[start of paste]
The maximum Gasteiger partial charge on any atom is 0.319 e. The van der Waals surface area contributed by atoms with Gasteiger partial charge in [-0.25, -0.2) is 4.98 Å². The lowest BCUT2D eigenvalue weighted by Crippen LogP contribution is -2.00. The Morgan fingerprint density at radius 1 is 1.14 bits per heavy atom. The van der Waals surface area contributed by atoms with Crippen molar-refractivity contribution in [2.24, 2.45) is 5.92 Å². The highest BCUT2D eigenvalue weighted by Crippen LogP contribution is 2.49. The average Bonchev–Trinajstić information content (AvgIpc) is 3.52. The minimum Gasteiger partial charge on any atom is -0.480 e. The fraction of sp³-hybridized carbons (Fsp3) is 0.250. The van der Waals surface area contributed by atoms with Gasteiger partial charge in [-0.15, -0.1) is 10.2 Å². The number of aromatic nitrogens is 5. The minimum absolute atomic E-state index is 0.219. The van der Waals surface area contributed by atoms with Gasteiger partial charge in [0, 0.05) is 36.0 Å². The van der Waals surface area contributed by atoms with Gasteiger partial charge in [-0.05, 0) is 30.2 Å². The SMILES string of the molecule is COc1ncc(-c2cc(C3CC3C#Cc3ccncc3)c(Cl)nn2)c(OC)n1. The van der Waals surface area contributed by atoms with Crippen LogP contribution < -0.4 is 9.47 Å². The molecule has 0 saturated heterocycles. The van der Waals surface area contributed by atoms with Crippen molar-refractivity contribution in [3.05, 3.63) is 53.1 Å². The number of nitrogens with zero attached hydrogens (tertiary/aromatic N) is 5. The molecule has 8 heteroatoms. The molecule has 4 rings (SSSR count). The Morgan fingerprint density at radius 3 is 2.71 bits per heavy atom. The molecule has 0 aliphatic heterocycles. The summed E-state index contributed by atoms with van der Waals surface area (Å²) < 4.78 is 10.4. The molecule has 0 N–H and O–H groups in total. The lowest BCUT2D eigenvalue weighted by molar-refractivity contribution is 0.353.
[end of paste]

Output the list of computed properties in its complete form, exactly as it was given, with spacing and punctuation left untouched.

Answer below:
The maximum Gasteiger partial charge on any atom is 0.319 e. The van der Waals surface area contributed by atoms with Gasteiger partial charge in [-0.25, -0.2) is 4.98 Å². The lowest BCUT2D eigenvalue weighted by Crippen LogP contribution is -2.00. The Morgan fingerprint density at radius 1 is 1.14 bits per heavy atom. The van der Waals surface area contributed by atoms with Crippen molar-refractivity contribution in [2.24, 2.45) is 5.92 Å². The highest BCUT2D eigenvalue weighted by Crippen LogP contribution is 2.49. The average Bonchev–Trinajstić information content (AvgIpc) is 3.52. The minimum Gasteiger partial charge on any atom is -0.480 e. The fraction of sp³-hybridized carbons (Fsp3) is 0.250. The van der Waals surface area contributed by atoms with Gasteiger partial charge in [-0.15, -0.1) is 10.2 Å². The number of aromatic nitrogens is 5. The minimum absolute atomic E-state index is 0.219. The van der Waals surface area contributed by atoms with Gasteiger partial charge in [0, 0.05) is 36.0 Å². The van der Waals surface area contributed by atoms with Gasteiger partial charge in [-0.05, 0) is 30.2 Å². The SMILES string of the molecule is COc1ncc(-c2cc(C3CC3C#Cc3ccncc3)c(Cl)nn2)c(OC)n1. The van der Waals surface area contributed by atoms with Crippen LogP contribution < -0.4 is 9.47 Å². The molecule has 0 saturated heterocycles. The van der Waals surface area contributed by atoms with Crippen molar-refractivity contribution in [3.05, 3.63) is 53.1 Å². The number of nitrogens with zero attached hydrogens (tertiary/aromatic N) is 5. The molecule has 8 heteroatoms. The molecule has 4 rings (SSSR count). The Morgan fingerprint density at radius 3 is 2.71 bits per heavy atom. The molecule has 0 aliphatic heterocycles. The summed E-state index contributed by atoms with van der Waals surface area (Å²) < 4.78 is 10.4. The molecule has 0 N–H and O–H groups in total. The lowest BCUT2D eigenvalue weighted by molar-refractivity contribution is 0.353.